These are truly mad times.
Parliament has been back in session for less than a week and we have experienced scenes that will go down in history, speeches that will become YouTube sensations, and events that future generations will study in school. If this was a TV drama for political geeks it would all be terribly exciting – a barnstorming season opener. But this is real life, and the overriding feeling amid the chaos, the prorogation and the mass expulsions is a depressing sense that stalemate is tearing us apart. The fate of this country is now being decided not by reasoned debate and compromise, but by a vicious dog fight where conventions of fair play are being thrown out of the window in exchange for a chess game of manipulation. More than three years and just six weeks from the already revised Brexit day, we have no deal, no agreement, and a civil war raging with little clarity on what the outcome will be.
In terms of winners and losers in the chess game, this has certainly been a difficult week for Boris Johnson. Throwing heavy punches at Parliament has led to him getting punched back twice as hard, and he has now seemingly lost control of the timings for both Brexit and a General Election. The plan to prorogue Parliament did not paralyse opponents but instead unified and enraged them. Meanwhile, the hardline policy of sacking all Conservatives who voted against the Government on Brexit is now looking rather like cutting off your nose to spite your face, as evidenced by the Government’s whopping new majority of minus 43.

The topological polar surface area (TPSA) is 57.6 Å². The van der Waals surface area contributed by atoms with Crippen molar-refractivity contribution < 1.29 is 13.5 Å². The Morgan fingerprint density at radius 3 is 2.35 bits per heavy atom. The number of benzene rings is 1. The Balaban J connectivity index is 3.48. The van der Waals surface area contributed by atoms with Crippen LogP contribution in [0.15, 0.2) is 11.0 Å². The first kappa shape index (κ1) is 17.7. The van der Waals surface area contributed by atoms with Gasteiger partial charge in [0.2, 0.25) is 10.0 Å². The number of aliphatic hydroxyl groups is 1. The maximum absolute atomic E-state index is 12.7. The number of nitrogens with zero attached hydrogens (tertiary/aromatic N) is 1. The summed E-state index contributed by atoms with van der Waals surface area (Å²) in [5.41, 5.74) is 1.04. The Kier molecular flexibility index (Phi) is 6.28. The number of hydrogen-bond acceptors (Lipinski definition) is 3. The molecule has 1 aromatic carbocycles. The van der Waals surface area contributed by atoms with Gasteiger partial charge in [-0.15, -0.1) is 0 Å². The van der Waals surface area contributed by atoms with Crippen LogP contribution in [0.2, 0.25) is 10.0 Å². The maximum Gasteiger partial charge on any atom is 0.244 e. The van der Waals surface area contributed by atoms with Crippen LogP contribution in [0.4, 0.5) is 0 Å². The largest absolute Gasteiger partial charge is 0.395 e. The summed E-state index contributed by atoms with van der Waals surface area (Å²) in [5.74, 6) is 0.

There are few certainties on how this will all pan out, but one thing is clear: we will be having a General Election soon. It may not happen on October 15th as the Government intends, but it will happen. The opposition to an election is based on timings, not absolutes, and once Labour is sure that a no-deal Brexit on October 31st is ruled out and an extension granted, we will likely be heading to the ballot box once again.
And it is here when Johnson could still have the last laugh. Polls look favourable for the Conservatives as it stands, and the anti-Brexit vote is massively split between Labour and the Lib Dems. How well the anti-Brexit alliance organises itself will have a huge impact on the outcome, and it will be a challenge to convince Labour and Lib Dem voters to work together. There is clear water between Corbyn and Swinson on almost everything except shared opposition to a no-deal Brexit, but somehow they will need to get their squabbling ducks in a row, or risk surrendering power to Boris Johnson.
The election, when it happens, may well finally end this stalemate and give us some much needed certainty on the fate of the country. What it will not fix however, is the division that is splitting the UK down the middle, the perceived Remain vs Leave binary, and the relentless fixation on our relationship with Europe above and beyond everything else. This, for the time being, will remain the defining challenge of our times.